THE transport and mobility problem that we have plunged ourselves into in Metro Manila is not going to be solved overnight even if we elect the most efficient officials in sight. This is a situation that has come about after years of no planning, neglect of the facts on the ground and mismanagement of maintenance. There is one more and bigger cause in the mix – the total lack of discipline of people who use our streets as motorists, pedestrians, public utility drivers as well as local officials and local populations. Anything goes for their own purposes and never mind the neighbor.
Here are the indicators of such indiscipline. Buses and jeeps stop where the passenger requests them to stop. Nowhere in the world is this an on-going operation of public utility vehicles. Even taxis elsewhere can’t stop in the middle of the street, on pedestrian lanes, on corners, or just about anywhere (opposite on-coming traffic even) that will impede the normal flow of traffic as witnessed here. And these vehicles do not bother to stop at the curb. In the middle of the street is the usual mode where passengers embark or disembark putting themselves and everyone else in grave danger of an accident.
Traffic infractions are just part of the game of driving. Overtaking on the right side of vehicles, tailgating, lane switching, beating the traffic lights, stalling traffic by occupying the traffic box in crossroads that should be left unoccupied so as not to cause an impediment to vehicles coming the opposite way.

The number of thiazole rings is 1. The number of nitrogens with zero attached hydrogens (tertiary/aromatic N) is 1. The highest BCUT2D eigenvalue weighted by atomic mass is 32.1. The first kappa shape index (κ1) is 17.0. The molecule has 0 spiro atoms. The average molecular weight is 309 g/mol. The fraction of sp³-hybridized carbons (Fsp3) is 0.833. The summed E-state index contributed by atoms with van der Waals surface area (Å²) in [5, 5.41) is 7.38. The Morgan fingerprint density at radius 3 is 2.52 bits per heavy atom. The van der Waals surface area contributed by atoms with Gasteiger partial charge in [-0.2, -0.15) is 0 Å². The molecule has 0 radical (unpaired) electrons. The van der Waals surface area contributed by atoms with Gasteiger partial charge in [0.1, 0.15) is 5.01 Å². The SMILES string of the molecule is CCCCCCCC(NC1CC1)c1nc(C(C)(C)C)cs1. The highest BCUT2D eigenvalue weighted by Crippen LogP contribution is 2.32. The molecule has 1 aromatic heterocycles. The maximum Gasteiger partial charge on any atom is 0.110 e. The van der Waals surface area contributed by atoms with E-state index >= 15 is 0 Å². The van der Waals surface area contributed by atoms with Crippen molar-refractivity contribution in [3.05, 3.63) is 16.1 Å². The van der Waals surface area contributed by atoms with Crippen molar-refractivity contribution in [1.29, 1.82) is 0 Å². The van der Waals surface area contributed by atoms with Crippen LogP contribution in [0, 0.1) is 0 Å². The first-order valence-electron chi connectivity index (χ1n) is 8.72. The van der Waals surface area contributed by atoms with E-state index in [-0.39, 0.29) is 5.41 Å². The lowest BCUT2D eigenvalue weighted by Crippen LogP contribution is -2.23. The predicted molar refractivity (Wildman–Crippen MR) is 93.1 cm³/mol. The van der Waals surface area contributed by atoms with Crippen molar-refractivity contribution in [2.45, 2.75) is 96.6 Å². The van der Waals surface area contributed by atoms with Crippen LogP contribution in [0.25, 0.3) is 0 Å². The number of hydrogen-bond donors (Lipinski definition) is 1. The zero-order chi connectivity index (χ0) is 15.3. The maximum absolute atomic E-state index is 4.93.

The lack of courtesy is quite apparent as giving way is virtually a no-no for those behind the wheel of whatever type of vehicle. Pedestrians are treated as intruders even on crosswalks. Bigger vehicles use their size to intimidate the smaller ones from their right of way. Armored vehicles feel they do not have to follow rules because they think their mission is more important that anyone else’s.
There are more examples of indiscipline but the point of them here is to show that they are obstacles to the free flow of traffic.
One other cause is the rampant increase in public utility vehicles, many of them, colorum, that add to the already crowded streets. Private vehicles have proliferated even more without concern for parking them. Actually, without a rigorous application of sanctions for indiscipline as cited above, no improvement of roads or management of the behavior of public or private vehicles can be expected. There will just be the usual violations and the usual negative consequences and the same bogged down traffic and mobility.
Other obvious factors that have been allowed to pile up are the use of public streets as parking lots. Even people who build sizeable and expensive homes provide minimal facilities for parking their vehicles in them. Also, families just stay in the same premises even as they multiply and the vehicles they use multiply too. They enlarge their living premises and shrink their parking spaces. They then think nothing of spilling out into the streets. The idea is that the street outside their home is their parking lot or somehow pertains to them. Yet now more than ever neighborhood streets are needed as thruways so as not to clog the main streets and be alternative paths to destinations. But with parked cars along both sides (double parking is done with nary a pang of conscience), these streets become as paralyzed as the main avenues.